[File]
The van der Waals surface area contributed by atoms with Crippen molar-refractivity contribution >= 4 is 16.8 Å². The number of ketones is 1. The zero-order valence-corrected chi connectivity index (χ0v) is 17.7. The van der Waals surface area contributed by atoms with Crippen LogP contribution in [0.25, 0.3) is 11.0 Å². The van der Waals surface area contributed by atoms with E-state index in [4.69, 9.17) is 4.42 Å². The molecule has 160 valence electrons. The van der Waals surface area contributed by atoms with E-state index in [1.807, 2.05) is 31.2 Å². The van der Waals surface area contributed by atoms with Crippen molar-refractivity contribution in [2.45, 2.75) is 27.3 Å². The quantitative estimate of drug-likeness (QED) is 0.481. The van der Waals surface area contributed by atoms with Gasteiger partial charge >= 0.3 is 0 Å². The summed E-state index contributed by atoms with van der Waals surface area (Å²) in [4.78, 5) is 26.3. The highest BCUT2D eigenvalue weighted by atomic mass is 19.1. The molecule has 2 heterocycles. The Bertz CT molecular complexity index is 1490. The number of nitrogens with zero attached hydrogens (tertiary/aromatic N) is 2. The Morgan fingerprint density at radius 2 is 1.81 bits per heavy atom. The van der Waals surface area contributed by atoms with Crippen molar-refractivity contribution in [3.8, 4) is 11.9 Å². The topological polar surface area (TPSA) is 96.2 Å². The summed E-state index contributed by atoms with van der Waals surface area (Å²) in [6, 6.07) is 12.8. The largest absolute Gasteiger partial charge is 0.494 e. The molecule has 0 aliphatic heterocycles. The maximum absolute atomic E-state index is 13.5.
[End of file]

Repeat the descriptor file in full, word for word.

The van der Waals surface area contributed by atoms with Crippen molar-refractivity contribution >= 4 is 16.8 Å². The number of ketones is 1. The zero-order valence-corrected chi connectivity index (χ0v) is 17.7. The van der Waals surface area contributed by atoms with Crippen LogP contribution in [0.25, 0.3) is 11.0 Å². The van der Waals surface area contributed by atoms with E-state index in [4.69, 9.17) is 4.42 Å². The molecule has 160 valence electrons. The van der Waals surface area contributed by atoms with E-state index in [1.807, 2.05) is 31.2 Å². The van der Waals surface area contributed by atoms with Crippen molar-refractivity contribution in [2.45, 2.75) is 27.3 Å². The quantitative estimate of drug-likeness (QED) is 0.481. The van der Waals surface area contributed by atoms with Gasteiger partial charge >= 0.3 is 0 Å². The summed E-state index contributed by atoms with van der Waals surface area (Å²) in [4.78, 5) is 26.3. The highest BCUT2D eigenvalue weighted by atomic mass is 19.1. The molecule has 2 heterocycles. The Bertz CT molecular complexity index is 1490. The number of nitrogens with zero attached hydrogens (tertiary/aromatic N) is 2. The Morgan fingerprint density at radius 2 is 1.81 bits per heavy atom. The van der Waals surface area contributed by atoms with Crippen molar-refractivity contribution in [3.8, 4) is 11.9 Å². The topological polar surface area (TPSA) is 96.2 Å². The summed E-state index contributed by atoms with van der Waals surface area (Å²) in [6, 6.07) is 12.8. The largest absolute Gasteiger partial charge is 0.494 e. The molecule has 0 aliphatic heterocycles. The maximum absolute atomic E-state index is 13.5.